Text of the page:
I really had no complaints about my 2008 KTM 450XCR-W test mule’s carburetion, at least not after jetting and adjusting it for local conditions in my home state of Tennessee. But, as is so often the case, I just couldn’t leave well-enough alone. My local KTM guru advised that even better throttle response could be obtained with a couple of easy mods to the KTM’s Keihin FCR carburetor, and added that mixture adjustments could be made much more convenient with a third.
Keihin’s FCR carburetors come fitted on a wide variety of dirt and dual-sport bikes, not just those from KTM. Various engines may respond differently to the modifications that follow, so it’s best to check with your own local expert regarding your particular machine. Nevertheless, I think the principles below have broad applicability.
Most anyone with an FCR carb will benefit from the convenience mod, regardless of whether they do either performance mod, so I’ll begin with R&D’s Flex-Jet. The fuel screw on FCR carbs resides face-down in front of the float bowl, making it difficult or impossible to access with a screwdriver on most motorcycles. On some, it might be possible to use a special tool that turns a tiny screwdriver bit at a right angle from the handle assembly. Such tools are pricey, though, and don’t fit in fanny packs. On our 450XCR-W, there wasn’t enough clearance to use such a tool anyway. Even small/routine adjustments for altitude and temperature shifts required almost completely removing the carb–a major hassle!
The Flex-Jet makes mixture tweaks just as easy as idle-speed adjustments, without the need for any additional tools, and installation is a snap. The original screw is simply backed out and replaced with the identically shaped end of the Flex-Jet. The Flex-Jet’s other end is hung out in the open with a tiny bracket at a rear corner of the carb (all mounting hardware is included). This end has a small knurled wheel that allows remote adjustment of the needle by hand. Voila! Now adjustments can be made trail-side, without even getting off the bike!
While technically not a performance mod, the Flex-Jet makes it easy to optimize mixture for varying altitudes and temperatures, allowing you to keep your bike running its best through changing conditions. And it’s more resistant to vibration-induced rotation than the stocker. The fuel screw has the most influence on mixture during the first 25% of throttle opening, but continues to make a contribution throughout the entire range. Given that a lot of trail riding is done with light throttle, having this screw set properly can make a significant difference in power and rideability.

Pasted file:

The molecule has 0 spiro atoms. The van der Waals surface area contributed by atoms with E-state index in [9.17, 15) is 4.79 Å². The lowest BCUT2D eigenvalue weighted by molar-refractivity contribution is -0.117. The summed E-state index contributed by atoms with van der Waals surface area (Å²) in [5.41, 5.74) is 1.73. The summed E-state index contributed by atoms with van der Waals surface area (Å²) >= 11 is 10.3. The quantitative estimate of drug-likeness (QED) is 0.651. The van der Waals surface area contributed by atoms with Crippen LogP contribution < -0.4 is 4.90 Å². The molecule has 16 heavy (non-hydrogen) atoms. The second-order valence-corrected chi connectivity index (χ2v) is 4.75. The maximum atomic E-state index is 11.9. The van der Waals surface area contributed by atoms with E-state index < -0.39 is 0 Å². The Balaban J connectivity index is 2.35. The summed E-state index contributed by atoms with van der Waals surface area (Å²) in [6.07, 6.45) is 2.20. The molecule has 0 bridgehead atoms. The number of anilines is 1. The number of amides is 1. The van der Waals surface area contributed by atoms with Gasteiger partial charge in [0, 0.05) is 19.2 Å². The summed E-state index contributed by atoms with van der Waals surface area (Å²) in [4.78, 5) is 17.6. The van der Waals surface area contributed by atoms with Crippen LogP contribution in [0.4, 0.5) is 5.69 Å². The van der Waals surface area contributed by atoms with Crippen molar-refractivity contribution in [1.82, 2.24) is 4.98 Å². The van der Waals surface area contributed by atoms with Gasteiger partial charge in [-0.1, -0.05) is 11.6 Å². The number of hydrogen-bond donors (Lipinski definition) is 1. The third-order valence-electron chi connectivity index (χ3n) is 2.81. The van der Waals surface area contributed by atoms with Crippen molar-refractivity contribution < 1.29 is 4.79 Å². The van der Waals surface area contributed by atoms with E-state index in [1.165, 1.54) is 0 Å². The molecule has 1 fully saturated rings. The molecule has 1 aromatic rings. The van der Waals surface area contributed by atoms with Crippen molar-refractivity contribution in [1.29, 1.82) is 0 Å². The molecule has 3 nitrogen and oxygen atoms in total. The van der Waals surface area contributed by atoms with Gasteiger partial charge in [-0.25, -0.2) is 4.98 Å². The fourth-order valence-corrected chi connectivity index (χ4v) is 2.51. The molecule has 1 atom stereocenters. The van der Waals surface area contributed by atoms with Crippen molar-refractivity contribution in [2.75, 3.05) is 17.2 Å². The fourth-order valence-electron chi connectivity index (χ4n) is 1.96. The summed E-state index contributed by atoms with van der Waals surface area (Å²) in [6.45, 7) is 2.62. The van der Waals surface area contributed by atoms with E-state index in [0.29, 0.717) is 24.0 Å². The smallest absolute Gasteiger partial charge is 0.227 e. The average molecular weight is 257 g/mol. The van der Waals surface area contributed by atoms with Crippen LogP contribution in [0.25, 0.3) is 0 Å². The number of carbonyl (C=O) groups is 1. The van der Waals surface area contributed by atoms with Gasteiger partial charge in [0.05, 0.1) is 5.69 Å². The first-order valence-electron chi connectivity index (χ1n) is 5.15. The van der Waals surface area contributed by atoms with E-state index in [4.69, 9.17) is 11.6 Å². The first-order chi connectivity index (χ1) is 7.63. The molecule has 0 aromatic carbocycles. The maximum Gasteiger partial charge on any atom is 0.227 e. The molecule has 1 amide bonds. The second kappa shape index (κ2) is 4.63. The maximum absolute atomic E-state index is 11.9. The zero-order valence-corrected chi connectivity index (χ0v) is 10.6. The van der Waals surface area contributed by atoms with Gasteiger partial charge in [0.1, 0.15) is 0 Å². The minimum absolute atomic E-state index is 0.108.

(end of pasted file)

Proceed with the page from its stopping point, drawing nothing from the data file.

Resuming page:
Less expensive alternatives are available if your have enough clearance underneath your carb. Several companies make replacements for the stock screw that simply extend straight down and have a finger-operated wheel at the bottom. I chose the Flex-Jet because I didn’t want to wedge my fingers into a very cramped, hot engine bay.
Accelerator Pump Diaphragm Swap
The more directly performance-oriented mods involve changes to the accelerator pump, which shoots a fixed-duration burst of extra fuel into the carb throat when the throttle is opened further from any position; it’s especially useful when the throttle is opened quickly at low rpm and the engine may take a long time to reach the rev “target” set by the new throttle position. This squirt fills in the fueling “gap” created by the associated drop in air speed through the carb, which becomes momentarily inadequate to pull enough fuel up through the jets. Theoretically, the accelerator pump’s squirt should end as the air speed “catches up” and can draw fuel properly from the jets.